So I've revised my barbri commitment and I will do every last blasted thing on their blasted program, but it will take me a bit longer. I'm feeling good about that. My scores on all of the stupid multiple choices are several points ahead of average (except torts, which clearly I just do NOT get) and evidently I know how to write an essay. So I'm trying to relax.

A note on the essays: We had our second essay lecture this last week. 2 hours of "when you write the rule, list the elements and then make sure that you put your analysis sections in the same order as you wrote the elements." Seriously, um high school english there folks; if not then at the latest freshman english 101. And much, much more of the same. It was the biggest waste of time.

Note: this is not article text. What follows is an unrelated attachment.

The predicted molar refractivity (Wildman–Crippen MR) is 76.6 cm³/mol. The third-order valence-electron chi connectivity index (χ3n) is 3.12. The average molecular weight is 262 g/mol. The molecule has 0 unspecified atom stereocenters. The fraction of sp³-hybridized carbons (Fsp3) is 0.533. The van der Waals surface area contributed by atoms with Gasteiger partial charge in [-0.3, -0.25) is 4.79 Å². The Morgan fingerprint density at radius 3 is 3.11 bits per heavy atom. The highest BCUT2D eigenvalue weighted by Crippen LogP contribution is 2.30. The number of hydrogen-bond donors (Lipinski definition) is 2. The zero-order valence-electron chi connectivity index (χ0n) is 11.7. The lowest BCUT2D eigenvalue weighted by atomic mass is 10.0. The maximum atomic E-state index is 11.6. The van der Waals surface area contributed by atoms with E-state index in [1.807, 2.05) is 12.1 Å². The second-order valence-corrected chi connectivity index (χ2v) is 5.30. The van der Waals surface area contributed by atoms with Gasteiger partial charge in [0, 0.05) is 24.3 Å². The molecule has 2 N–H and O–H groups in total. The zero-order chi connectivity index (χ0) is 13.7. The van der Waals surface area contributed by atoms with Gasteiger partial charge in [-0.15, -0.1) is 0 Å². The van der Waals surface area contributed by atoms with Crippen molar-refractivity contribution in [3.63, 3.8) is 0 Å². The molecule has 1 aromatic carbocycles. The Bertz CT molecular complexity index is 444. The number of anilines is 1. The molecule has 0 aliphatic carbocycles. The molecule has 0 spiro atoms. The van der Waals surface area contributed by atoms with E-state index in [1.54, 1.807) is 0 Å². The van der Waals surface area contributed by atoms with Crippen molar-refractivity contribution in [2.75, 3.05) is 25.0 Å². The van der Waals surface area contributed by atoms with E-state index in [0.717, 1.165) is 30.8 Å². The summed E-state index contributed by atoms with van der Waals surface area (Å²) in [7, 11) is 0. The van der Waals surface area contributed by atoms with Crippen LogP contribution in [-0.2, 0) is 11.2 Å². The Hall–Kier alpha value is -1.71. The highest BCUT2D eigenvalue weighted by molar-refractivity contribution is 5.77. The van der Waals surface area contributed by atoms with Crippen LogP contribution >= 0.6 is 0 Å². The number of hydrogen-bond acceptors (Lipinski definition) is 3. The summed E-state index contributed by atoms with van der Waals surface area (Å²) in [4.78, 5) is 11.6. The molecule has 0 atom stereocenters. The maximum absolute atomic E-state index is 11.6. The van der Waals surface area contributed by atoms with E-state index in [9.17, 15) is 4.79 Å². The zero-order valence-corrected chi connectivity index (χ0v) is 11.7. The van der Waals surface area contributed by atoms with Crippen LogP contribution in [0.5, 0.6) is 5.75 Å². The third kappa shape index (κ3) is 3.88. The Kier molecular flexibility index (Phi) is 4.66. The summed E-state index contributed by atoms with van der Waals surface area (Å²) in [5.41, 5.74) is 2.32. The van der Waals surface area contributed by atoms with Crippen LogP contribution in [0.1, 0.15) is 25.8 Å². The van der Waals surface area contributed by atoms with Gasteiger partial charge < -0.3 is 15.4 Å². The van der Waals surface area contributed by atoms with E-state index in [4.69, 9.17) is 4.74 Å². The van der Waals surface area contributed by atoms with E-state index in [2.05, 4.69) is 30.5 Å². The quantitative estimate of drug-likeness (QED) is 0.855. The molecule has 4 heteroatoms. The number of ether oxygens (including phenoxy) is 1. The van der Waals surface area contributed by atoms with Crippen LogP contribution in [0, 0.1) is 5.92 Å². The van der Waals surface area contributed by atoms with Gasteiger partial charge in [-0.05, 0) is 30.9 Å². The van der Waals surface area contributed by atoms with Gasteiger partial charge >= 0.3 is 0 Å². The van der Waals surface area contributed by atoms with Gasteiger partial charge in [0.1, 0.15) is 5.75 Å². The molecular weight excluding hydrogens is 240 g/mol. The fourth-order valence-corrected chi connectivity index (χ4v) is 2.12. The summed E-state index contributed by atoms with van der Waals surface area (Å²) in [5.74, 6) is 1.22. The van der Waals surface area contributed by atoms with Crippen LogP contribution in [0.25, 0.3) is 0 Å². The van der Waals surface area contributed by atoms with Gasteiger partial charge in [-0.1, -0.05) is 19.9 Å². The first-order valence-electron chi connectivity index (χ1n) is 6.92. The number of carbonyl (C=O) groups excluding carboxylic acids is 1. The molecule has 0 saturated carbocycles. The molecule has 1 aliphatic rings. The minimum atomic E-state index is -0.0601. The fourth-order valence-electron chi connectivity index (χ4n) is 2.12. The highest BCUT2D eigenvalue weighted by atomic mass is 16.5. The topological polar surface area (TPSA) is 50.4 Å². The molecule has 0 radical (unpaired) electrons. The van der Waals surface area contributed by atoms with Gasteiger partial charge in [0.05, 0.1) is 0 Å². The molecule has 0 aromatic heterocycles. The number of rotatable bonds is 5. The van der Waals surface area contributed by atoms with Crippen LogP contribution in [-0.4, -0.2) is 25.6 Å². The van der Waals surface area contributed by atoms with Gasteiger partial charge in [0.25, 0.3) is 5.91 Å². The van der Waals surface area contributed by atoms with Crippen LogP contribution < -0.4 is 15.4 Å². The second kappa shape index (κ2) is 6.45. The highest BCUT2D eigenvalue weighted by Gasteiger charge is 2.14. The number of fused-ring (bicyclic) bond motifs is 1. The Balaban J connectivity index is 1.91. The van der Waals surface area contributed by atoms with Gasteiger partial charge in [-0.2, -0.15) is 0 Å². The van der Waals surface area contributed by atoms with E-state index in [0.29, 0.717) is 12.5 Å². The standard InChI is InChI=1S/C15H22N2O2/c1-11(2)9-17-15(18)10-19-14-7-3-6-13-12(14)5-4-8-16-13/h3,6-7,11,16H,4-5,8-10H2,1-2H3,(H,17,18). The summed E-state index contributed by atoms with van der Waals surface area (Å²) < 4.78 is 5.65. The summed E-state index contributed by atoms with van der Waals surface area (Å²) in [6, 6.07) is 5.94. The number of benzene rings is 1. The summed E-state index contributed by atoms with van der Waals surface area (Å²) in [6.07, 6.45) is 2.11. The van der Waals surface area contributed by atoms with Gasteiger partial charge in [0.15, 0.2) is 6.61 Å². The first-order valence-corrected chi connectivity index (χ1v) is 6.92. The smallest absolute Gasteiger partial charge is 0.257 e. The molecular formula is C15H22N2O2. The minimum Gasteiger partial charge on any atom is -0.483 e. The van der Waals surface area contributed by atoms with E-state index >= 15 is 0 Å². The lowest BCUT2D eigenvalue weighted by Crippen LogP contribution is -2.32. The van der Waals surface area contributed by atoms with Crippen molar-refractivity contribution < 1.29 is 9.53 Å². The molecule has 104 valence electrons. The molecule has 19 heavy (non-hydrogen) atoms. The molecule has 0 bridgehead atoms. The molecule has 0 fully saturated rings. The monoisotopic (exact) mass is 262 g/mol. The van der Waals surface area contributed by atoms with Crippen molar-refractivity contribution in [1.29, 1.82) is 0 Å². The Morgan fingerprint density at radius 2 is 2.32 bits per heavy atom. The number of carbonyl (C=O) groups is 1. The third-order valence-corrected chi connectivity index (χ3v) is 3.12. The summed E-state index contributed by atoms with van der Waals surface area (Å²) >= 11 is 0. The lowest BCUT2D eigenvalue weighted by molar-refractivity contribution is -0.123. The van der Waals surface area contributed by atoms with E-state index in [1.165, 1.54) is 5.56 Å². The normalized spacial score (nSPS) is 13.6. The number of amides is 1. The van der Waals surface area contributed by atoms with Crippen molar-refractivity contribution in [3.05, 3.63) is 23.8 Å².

And on a rare comment into my mommyhood. I have more time this week to do the barbri thang (maybe even treat myself to a matinee) because my daughter is on her first vacation without me. She went with the in-laws by car to a vacation spot 2 whole states away. I know she's getting bigger and it's not like I haven't spent nights away... but there's something very different about watching her get into their car, buckle herself into her car seat, wave goodbye and drive off with the biggest grin on her face. I can't believe she was not quite 2 and a half years old when I started law school. Now she reads. She helps me cook. She has her own wonderful sense of humor. And I'm going to miss her desperately this week.